For every dream of stardom that is realised, there are many that perish on the wayside, believes actor Sanjay Mishra, who like any artiste, grapples with questions of recognition and oblivion.
The highs and lows are part of an actor’s life but what worries Mishra are things beyond the screen — his installments, striking a work-family balance and dealing with the death of close ones.
The constant restlessness is why the script of his upcoming film Kaamyaab, an ode to character artises in Hindi cinema, resonated with the actor so much.
“I face professional struggle and tackle it every time. But the struggle of living life, of thinking about paying installments, dealing with deaths, going through ups and downs, is constant. There is a life beyond movie posters and that’s where the struggle is,” Mishra told PTI in an interview.
The actor, who has been in the film industry for 25 years, became introspective about life after the untimely death of his father over a decade ago.
It came as a shock to Mishra and changed his outlook towards things, including his film work, which he gave up briefly. He was pulled back into acting by filmmaker Rohit Shetty, who offered him the comedy All The Best.
“‘Dhondu just chill’ from the film became a popular dialogue but I’d say that line on set and cry in the corner. I used to miss my father so much, I’d keep crying between takes. I’d feel ‘Let me call him up and ask something’ and remember he’s no more. I still have his number saved on my phone. You can never delete it,” the actor recalled.
Directed by debutante Hardik Mehta, Kaamyaab had its world premiere at the Busan International Film Festival, and also features Deepak Dobriyal, Sarika Singh and Isha Talwar.
The Ankhon Dekhi actor said doing the film was emotional for him as it honestly captures the life and times of artistes who give their all, often without any great return.
“Some people come here running away from their homes to become a hero. But slowly, some gain some popularity while others become character actors. Then there are those who aren’t able to make it at all, who go back to their villages, only to be ridiculed for chasing their Mumbai dreams,” Mishra said.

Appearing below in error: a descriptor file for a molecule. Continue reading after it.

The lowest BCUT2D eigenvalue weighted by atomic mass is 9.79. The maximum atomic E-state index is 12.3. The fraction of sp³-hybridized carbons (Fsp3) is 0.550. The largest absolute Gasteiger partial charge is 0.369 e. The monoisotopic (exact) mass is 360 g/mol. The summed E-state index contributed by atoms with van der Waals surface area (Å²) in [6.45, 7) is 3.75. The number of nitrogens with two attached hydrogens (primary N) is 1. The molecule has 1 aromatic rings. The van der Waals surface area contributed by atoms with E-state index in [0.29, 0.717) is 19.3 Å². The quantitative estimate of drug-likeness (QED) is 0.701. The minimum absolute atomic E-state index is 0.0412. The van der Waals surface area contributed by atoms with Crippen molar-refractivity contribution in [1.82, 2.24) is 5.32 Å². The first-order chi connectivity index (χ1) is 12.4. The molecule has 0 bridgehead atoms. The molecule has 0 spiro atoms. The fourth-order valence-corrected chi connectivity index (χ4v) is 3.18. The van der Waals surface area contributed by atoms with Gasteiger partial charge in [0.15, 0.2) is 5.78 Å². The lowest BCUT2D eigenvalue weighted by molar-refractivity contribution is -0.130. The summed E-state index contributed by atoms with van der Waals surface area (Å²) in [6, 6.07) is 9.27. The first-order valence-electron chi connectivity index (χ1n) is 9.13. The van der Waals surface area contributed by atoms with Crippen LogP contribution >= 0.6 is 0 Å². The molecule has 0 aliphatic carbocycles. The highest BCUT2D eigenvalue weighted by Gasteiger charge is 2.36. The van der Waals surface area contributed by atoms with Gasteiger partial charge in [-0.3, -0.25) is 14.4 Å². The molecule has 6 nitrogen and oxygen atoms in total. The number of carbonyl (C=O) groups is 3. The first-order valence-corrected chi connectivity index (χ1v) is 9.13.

“Imagine giving ten years of your life trying something which doesn’t work? The film is about this struggle, the struggle of living life. The story was so close to me because I had done work for money,” he added.
The actor said there are still artistes who came to Mumbai when Amitabh Bachchan was reigning and they are fairly known but still can’t afford to travel in an auto rickshaw.
“They quietly stand behind bus stops so that they board the bus immediately when it comes, before anyone sees them. The love for cinema, the passion to dedicate all your life only for it to fade away in oblivion… There are so many such artistes. It’s an incredibly emotional subject,” he added.
In the film, his character is chasing his perfect 500th film.
Mishra can’t remember the number of films he’s done but someone recently reminded him that the count is 173.
The numbers don’t matter to Mishra, who wants to leave behind a legacy of memorable work, a thought that comes from his father.
A week before he passed away, his father had seen Aloo Chaat, which, for the first time, featured Mishra in a full-fledged role. Reading his father’s diary, Mishra realised he had left a parting compliment for him.
“He wrote in the diary, ‘I saw the film and it was excellent. Manoj Pahwa is a gifted actor, but Sanjay also has got something in him.’ That moved me. The belief that you have something in you comes to you with time. I’m an actor who has climbed every step. When I look back, I know how I’ve made this far.
“If I had directly gone on 20th step, with fanfare and applause, it would’ve been troubling. If I was an overrated actor, I would’ve become an outdated actor,” he said.
Produced by Drishyam Films, Kaamyaab will be presented by Shah Rukh Khan’s Red Chillies Entertainment. It’s scheduled to release on March 6.
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